In winter, the only way to visit the best locations in Yoho National Park is to ski into the backcountry wilderness. Fortunately, since winter is an especially interesting time to photograph in the park, there are several alpine huts where you can warm up, cook, and sleep.
The name “Yoho” means “awe and wonder” in the Cree language. And Yoho National Park in the Canadian Rockies certainly lives up to the billing, boasting dramatic mountains and valleys along the Continental Divide. It was that grandeur I wanted to capture, first and foremost, when working on a recent landscape story for National Geographic. Climbing up the steep trails and flying over the park in a small airplane left me awestruck by the natural forces that created this magnificent and massive landscape.
The other aspect of the park that I grew to appreciate was the ever changing mood created by the climate and location of the park. Yoho sits on the western edge of the Rocky Mountains in British Columbia, so it catches the storms coming off the nearby Pacific Ocean. The rain and snowfall numbers are much higher here than in Banff on the other side of the mountains. The steep valleys create microclimates that are always in flux. It was not uncommon to have misty mornings, sunshine, heavy rain, and even a dusting of snow all in one day.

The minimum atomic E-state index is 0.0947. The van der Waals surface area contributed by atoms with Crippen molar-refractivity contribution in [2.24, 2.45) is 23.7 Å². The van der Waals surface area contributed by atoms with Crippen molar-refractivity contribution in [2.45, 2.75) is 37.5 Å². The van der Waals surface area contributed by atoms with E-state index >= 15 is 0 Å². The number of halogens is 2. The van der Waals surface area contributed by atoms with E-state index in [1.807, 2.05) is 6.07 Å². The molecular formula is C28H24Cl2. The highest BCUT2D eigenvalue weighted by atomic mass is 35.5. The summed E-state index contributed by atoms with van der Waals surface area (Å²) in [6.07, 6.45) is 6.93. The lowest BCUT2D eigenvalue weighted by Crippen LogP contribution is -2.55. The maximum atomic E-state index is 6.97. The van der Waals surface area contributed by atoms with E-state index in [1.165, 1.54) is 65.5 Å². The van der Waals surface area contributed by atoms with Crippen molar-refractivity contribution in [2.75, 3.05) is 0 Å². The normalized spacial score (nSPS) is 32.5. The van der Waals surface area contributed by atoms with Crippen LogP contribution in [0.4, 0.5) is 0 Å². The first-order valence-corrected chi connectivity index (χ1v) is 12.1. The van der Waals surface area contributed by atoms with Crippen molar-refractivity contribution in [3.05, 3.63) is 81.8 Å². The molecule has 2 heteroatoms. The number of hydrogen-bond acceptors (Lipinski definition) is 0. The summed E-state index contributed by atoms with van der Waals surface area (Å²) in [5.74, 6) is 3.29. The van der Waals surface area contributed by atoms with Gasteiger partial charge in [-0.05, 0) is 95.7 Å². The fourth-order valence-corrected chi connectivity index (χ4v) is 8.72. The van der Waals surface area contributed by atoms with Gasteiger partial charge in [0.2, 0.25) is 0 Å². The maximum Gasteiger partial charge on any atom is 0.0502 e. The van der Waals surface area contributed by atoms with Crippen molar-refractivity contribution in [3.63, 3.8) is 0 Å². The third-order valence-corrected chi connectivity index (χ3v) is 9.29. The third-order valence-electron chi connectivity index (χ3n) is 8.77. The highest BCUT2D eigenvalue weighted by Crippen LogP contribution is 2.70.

To capture this mood, a photographer has to be attuned to the patterns of light falling on the landscape. Transitions from rain to clear weather, light passing through a storm cloud, or the last rays of sunshine all create moods emblematic of the park. Because the Rockies run north to south and the park is on the western side of the mountains, the best lighting is usually at sunset. There can be dramatic backlighting in the morning, but it comes several hours after sunrise because the sun needs to clear the high skyline.
With the help of a climbing guide, I was able to climb part of the way up Takkakaw Falls and photograph the half-frozen falls in late afternoon light. And after one mostly snowy winter day, the sky cleared in the evening to reveal a full moon. The ice crystals in the air created a perfect moon dog, or parasalene—a beautiful, rainbow-like phenomenon—encapsulating awe and wonder.
Mood is hard to define but easy to detect in a photograph. In essence, the goal is to elicit feeling in the viewer or give a sense of place. Whether it’s a chill from rain falling on an alpine lake or the backlight on a larch tree on a crisp autumn afternoon, a successful photograph for me retains the feelings and emotions of the natural experience.